Results
Among 28574 students offered participation, 4823 agreed to join; 415 were excluded due to incomplete data, and 1932 fulfilled eligibility criteria for randomization. Attrition was 22.7–39.3 percent, higher among heavier drinkers and highest in Group 2. Self-reported app use was higher in Group 1 (74%) compared to Group 2 (41%). Per-protocol analyses revealed only one significant time-by-group interaction, where Group 1 participants increased the frequency of their drinking occasions compared to controls (p = 0.001). Secondary analyses by gender showed a significant difference among men in Group 1 for frequency of drinking occasions per week (p = 0.001), but not among women. Among all participants, 29 percent showed high-risk drinking, over the recommended weekly drinking levels of 9 (women) and 14 (men) standard glasses.
Conclusions
Smartphone apps can make brief interventions available to large numbers of university students. The apps studied using eBAC calculation did not, however, seem to affect alcohol consumption among university students and one app may have led to a negative effect among men. Future research should: 1) explore ways to increase user retention, 2) include apps facilitating technical manipulation for evaluation of added components, 3) explore the effects of adapting app content to possible gender differences, and 4) offer additional interventions to high-risk users.
Trial registration
clinicaltrials.gov: NCT01958398.
doi:10.1186/1940-0640-9-11
PMCID: PMC4091647  PMID: 24985342
Randomized controlled trial; Problem drinking; Alcohol abuse; College; University; Smartphone; Mobile phone; eHealth; mHealth; Brief intervention
13.  Screening for phenotype selective activity in multidrug resistant cells identifies a novel tubulin active agent insensitive to common forms of cancer drug resistance 
BMC Cancer  2013;13:374.
Background
Drug resistance is a common cause of treatment failure in cancer patients and encompasses a multitude of different mechanisms. The aim of the present study was to identify drugs effective on multidrug resistant cells.
Methods
The RPMI 8226 myeloma cell line and its multidrug resistant subline 8226/Dox40 was screened for cytotoxicity in response to 3,000 chemically diverse compounds using a fluorometric cytotoxicity assay (FMCA). Follow-up profiling was subsequently performed using various cellular and biochemical assays.
Results
One compound, designated VLX40, demonstrated a higher activity against 8226/Dox40 cells compared to its parental counterpart. VLX40 induced delayed cell death with apoptotic features. Mechanistic exploration was performed using gene expression analysis of drug exposed tumor cells to generate a drug-specific signature. Strong connections to tubulin inhibitors and microtubule cytoskeleton were retrieved. The mechanistic hypothesis of VLX40 acting as a tubulin inhibitor was confirmed by direct measurements of interaction with tubulin polymerization using a biochemical assay and supported by demonstration of G2/M cell cycle arrest. When tested against a broad panel of primary cultures of patient tumor cells (PCPTC) representing different forms of leukemia and solid tumors, VLX40 displayed high activity against both myeloid and lymphoid leukemias in contrast to the reference compound vincristine to which myeloid blast cells are often insensitive. Significant in vivo activity was confirmed in myeloid U-937 cells implanted subcutaneously in mice using the hollow fiber model.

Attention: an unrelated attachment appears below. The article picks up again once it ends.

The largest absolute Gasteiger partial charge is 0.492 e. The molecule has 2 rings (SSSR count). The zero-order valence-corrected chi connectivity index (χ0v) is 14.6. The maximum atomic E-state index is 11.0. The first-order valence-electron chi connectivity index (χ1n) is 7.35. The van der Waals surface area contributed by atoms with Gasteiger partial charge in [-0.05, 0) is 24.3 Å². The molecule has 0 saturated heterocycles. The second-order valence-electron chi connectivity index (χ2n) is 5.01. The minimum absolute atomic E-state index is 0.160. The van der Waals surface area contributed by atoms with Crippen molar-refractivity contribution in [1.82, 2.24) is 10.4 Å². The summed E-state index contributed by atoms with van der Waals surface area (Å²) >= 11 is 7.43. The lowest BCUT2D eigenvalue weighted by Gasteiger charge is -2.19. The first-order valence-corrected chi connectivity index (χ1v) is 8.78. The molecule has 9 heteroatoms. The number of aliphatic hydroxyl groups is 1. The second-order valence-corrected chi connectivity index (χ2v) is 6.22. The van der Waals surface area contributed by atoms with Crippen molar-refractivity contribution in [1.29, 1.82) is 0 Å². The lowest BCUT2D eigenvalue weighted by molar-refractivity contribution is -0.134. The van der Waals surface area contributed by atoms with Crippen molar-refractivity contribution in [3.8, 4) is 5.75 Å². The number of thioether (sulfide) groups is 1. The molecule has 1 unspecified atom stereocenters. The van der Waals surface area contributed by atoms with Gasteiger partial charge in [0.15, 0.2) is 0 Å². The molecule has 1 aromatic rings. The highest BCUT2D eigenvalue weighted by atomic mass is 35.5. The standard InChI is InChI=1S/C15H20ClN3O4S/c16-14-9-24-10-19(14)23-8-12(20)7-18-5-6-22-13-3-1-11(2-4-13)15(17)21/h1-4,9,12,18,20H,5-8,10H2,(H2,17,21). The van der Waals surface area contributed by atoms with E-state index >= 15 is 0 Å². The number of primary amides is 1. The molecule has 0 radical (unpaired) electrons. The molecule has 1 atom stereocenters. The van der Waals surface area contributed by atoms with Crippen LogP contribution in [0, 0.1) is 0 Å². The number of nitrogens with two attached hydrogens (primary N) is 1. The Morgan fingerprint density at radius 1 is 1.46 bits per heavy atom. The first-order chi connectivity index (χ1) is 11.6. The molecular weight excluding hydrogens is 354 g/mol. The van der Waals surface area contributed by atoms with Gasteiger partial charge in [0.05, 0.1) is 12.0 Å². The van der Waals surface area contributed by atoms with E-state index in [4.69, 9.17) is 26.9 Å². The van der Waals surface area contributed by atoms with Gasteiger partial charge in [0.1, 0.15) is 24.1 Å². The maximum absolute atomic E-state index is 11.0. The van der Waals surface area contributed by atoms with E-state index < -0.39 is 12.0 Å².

Conclusions
The results indicate that VLX40 may be a useful prototype for development of novel tubulin active agents that are insensitive to common mechanisms of cancer drug resistance.
doi:10.1186/1471-2407-13-374
PMCID: PMC3751689  PMID: 23919498
Screening; Myeloma cell lines; Primary cultures; Drug resistance; Tubulin inhibition
14.  Interactive voice response - an automated follow-up technique for adolescents discharged from acute psychiatric inpatient care: a randomised controlled trial 
SpringerPlus  2013;2:146.
Follow-up methods must be easy for young people to handle. We examine Interactive Voice Response (IVR) as a method for collecting self-reported data. Sixty inpatients were recruited from a child and adolescent psychiatric emergency unit in Malmö, Sweden and called every second (N = 30) or every fourth (N = 30) day from discharge until first visit in outpatient care. A pre-recorded voice asked them to evaluate their current mood using their mobile phones. Average response rate was 91%, and 71% had a 100% response rate. Gender, age and length of inpatient treatment did not affect response rate, nor did randomisation. Boys estimated their current mood on average as 3.52 units higher than girls, CI = (2.65, 4.48). Automated IVR is a feasible method of collecting follow-up data among adolescents discharged from a psychiatric emergency unit.
doi:10.1186/2193-1801-2-146
PMCID: PMC3639352  PMID: 23641319
16.  Multiplexed Homogeneous Proximity Ligation Assays for High-throughput Protein Biomarker Research in Serological Material* 
Molecular & Cellular Proteomics : MCP  2011;10(4):M110.004978.
A high throughput protein biomarker discovery tool has been developed based on multiplexed proximity ligation assays in a homogeneous format in the sense of no washing steps. The platform consists of four 24-plex panels profiling 74 putative biomarkers with sub-pm sensitivity each consuming only 1 μl of human plasma sample. The system uses either matched monoclonal antibody pairs or the more readily available single batches of affinity purified polyclonal antibodies to generate the target specific reagents by covalently linking with unique nucleic acid sequences. These paired sequences are united by DNA ligation upon simultaneous target binding forming a PCR amplicon. Multiplex proximity ligation assays thereby converts multiple target analytes into real-time PCR amplicons that are individually quantified using microfluidic high capacity qPCR in nano liter volumes. The assay shows excellent specificity, even in multiplex, by its dual recognition feature, its proximity requirement, and most importantly by using unique sequence specific reporter fragments on both antibody-based probes. To illustrate the potential of this protein detection technology, a pilot biomarker research project was performed using biobanked plasma samples for the detection of colorectal cancer using a multivariate signature.